Q: How do I answer tough questions from non-believers such as, "How do you know God exists?" or what do I say when they say, "I don't believe you, he's never done anything for me." What do I say or do when all I seem to get is more challenging questions beyond what I can answer?
A: I think it's great that you're getting into these discussions. That means that you're investing in people's lives outside the "huddle" and you're approachable. Keep it up. And don't get too flustered by not being able to answer every question or hitting dead ends. People who ask tough questions are usually a lot closer than those who are apathetic and disinterested. Even the most hardened skeptics, if they're engaging you in these types of conversations, are usually at least somewhat open to God.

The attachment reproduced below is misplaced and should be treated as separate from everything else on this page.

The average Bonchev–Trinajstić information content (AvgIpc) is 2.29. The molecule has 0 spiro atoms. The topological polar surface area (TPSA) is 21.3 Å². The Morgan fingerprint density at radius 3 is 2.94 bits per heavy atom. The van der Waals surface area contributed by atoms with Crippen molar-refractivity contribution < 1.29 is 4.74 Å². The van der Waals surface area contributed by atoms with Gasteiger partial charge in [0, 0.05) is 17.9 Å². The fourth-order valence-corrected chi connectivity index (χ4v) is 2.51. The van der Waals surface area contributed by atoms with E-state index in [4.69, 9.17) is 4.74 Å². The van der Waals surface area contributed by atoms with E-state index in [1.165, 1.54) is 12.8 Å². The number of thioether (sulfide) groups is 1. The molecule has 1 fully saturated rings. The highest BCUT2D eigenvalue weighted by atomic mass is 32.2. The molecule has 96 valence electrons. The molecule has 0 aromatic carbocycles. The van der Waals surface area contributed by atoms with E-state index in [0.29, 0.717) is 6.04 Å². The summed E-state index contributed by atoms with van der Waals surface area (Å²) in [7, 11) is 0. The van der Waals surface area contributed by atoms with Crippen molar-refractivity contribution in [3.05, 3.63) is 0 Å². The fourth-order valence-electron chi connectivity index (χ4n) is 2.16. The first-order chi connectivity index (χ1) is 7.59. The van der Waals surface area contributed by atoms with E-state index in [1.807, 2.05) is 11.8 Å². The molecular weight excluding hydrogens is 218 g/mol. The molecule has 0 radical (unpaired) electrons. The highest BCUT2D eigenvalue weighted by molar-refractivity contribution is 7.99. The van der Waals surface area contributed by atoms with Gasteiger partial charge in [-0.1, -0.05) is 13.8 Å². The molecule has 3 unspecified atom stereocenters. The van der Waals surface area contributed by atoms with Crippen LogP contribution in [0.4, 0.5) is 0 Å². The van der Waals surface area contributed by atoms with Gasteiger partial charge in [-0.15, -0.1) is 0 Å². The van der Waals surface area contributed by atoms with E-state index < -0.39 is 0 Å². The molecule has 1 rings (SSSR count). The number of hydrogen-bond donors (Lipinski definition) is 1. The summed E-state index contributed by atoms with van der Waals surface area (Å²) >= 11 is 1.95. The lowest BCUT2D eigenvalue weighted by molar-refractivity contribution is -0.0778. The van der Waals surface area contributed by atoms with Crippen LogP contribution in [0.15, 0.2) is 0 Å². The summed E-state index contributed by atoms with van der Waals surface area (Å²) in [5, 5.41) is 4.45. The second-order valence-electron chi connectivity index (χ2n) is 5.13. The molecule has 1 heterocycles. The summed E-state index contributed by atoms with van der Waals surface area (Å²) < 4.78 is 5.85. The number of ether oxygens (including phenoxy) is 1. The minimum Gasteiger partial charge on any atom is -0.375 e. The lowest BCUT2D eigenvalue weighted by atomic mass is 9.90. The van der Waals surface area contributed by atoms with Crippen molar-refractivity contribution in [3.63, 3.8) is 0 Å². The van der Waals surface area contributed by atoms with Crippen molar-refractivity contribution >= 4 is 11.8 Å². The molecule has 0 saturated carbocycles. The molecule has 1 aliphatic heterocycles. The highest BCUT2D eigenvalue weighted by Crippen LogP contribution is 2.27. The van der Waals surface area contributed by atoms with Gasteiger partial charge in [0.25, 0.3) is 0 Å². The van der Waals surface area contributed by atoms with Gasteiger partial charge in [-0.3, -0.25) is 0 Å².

Sounds like you're already sharing your own faith story. It's hard to argue with your personal experience and that's one of the most powerful ways to share the good news. It doesn't prove anything, but it speaks loudly to most people's lives, especially if you touch on something that connects with their lives.
If your friends like reading, there are a lot of books that might be good to recommend. If they're looking for hard evidence, The Case for Christ and The Case for Creation by Lee Strobel are good bets. If they have hard questions about more personal issues, The Case for Faith by Lee Strobel is very good. Two books that might connect with some folks include Simply Christian by Tom Wright and The Unknown God by Alister McGrath. Other authors to read and recommend include Ravi Zacharias and Charles Colson. Rob Bell might also connect and Letters from a Skeptic by Greg Boyd's a modern classic.
Keep learning and growing. There's no shame in saying, "I don't know, but I'll try to find out." It will keep your faith keep growing and sharp.